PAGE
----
It’s not quite a tree—except for a specimen belonging to a friend of ours, a monster some twenty-five feet tall, standing, or rather lounging, somewhat angled in the arms of a Hollywood juniper in his back yard. But I can’t resist it; it’s one of Berkeley’s showiest plant citizens, and it’s blooming now, if the rain hasn’t knocked the flowers off between deadline and distribution. It’s even a California native.
There are some public plantings of Fremontodendron californicum, F. mexicanum, or flannelbush, around: one by the tennis courts at Martin Luther King and Russell, one in Oakland, along the green stretch of 51st Street between Telegraph Avenue and Broadway. They also peek over fences from people’s gardens; I know a few right in my neighborhood, at Sacramento Street near Dwight Way, on Allston Way west of Sacramento—and that monster, hidden from public view in our friends’ back yard, except for the lucky residents of the apartment house next door.
This shrub is best known for its flowers—big surprise—but its genus name is a matter of interest too. Like that city to our south, it’s named for John C. Fremont, aka “The Pathfinder,” the 19th-century explorer and promo genius who had a prominent role in the Bear Flag Rising. That event is one of the more comical in California’s history, and left us with a few souvenirs including our state flag, the original of which bears a critter that looks more like an agouti. As we currently have no more grizzlies in the state than we have agoutis—and all of either species must be in zoos—perhaps a revision of emblem, flag, or name would be in order.
We could fly a flannelbush flag; what would be homier? And there’s even a “Don’t Tread On Me” note to it: The plant’s endearingly furry leaves aren’t meant for stroking, as the fuzz can irritate skin. If you plant one, keep it away from paths—it’s tall enough for a good backdrop plant.
Certainly the University ought to be emulating Cambridge and adding a home touch by planting blue ceanothus and gold flannelbush together at every opportunity. As both are famously drought-tolerant, it would be water-thrifty, and the pair are spectacular together.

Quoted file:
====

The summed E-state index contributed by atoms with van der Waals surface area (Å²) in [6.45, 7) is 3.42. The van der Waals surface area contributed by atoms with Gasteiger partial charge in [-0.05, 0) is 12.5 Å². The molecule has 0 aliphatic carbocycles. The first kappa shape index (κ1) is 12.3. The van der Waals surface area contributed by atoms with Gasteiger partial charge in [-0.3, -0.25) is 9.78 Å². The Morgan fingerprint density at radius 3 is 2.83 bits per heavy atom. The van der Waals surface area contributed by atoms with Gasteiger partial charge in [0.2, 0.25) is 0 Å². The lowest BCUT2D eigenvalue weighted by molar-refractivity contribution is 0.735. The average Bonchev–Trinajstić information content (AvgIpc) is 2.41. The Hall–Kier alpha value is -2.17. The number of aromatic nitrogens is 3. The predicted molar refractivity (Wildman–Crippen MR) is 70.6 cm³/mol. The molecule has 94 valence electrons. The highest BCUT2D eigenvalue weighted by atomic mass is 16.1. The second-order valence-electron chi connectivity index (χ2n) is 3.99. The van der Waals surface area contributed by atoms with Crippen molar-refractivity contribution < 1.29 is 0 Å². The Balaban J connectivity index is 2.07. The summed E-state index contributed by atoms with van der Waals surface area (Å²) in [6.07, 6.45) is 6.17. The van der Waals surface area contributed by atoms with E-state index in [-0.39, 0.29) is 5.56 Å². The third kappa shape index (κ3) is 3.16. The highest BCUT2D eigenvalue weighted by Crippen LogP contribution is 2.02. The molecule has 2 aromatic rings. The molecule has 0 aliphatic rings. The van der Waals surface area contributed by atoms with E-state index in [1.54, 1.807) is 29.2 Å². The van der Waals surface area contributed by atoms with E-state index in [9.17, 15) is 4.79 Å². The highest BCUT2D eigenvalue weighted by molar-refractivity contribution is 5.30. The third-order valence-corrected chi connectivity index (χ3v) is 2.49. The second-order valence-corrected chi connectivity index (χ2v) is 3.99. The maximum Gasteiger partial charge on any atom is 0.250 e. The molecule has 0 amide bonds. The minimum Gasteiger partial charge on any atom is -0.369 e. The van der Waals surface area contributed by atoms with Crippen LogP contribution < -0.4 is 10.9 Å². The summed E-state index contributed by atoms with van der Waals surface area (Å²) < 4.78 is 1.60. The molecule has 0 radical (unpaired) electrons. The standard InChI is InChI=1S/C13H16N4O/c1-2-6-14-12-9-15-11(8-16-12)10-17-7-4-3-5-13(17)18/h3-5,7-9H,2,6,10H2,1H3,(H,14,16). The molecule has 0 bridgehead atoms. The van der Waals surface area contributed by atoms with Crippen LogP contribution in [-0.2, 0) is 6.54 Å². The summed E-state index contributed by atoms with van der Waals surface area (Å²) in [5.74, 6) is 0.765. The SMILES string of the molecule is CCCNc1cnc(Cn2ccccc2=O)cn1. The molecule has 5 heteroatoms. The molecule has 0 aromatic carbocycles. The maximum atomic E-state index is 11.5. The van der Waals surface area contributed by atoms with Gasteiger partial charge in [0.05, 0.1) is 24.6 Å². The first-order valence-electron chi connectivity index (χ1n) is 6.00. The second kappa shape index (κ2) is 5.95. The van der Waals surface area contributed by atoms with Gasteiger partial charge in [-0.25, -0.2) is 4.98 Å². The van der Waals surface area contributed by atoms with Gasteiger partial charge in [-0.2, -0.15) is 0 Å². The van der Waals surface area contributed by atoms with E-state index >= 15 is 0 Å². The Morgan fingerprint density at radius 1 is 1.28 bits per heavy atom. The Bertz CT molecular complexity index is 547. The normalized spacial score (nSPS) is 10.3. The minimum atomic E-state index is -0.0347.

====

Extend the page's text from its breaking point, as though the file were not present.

Fremont’s fate was as oddly hobbled as Prince Charles’ love life. Bernard de Voto wrote of him: “God and events were against Fremont. He tried to be a great man, but something always happened.”
Fremont apparently found the type specimen of flannelbush in Spring of 1846, somewhere north of Sutter’s Fort. This bit of plant survived to make it to the then-brand-new Smithsonian, unlike the bales of specimens that went over a precipice with the mule carrying them in the Sierra, or the ones lost in a flood on the Kansas River, or the others lost in what the publisher of his discoveries, John Torrey, called “the numerous and unavoidable mishaps of such a hazardous journey.”
The genus itself is a northward extension of a mostly tropical family, Sterculiaciae, the same family that gives us the kola nut in Coke and Pepsi. Flannelbush has more benefits, aside from its beauty, to ants, moths and bees than directly to us. Its flower buds support at least three moth species in one location studied—Pine Hill—and give bees a homing signal with ultraviolet-colored nectar. Bees can see ultraviolet, and a flower that still has nectar is a multicolored beacon to them.
It feeds native ants (which are lately imperiled by invasive Argentine ants, the ones most likely in your kitchen) by growing a food structure called an eliasome on each seed. Ants carry the seeds to their nests, eat the nutritious eliasomes, and handily distribute and plant the seeds. In a working ecosystem, everybody pays their way.
Most of the ones in nurseries are varieties of F. mexicanum, from southern California; F. californicum and several varieties (one is even prostrate) are more easily found at native plant sales and more specialized nurseries.
You can get a Fremontodendron of your own at the Tilden Botanic Garden’s annual sale on Saturday, April 16, 10 a.m. to 3 p.m. at the garden—and have a stroll around the grounds some time before that, to get a taste of our home plants. See www.nativeplants.org for a map and directions.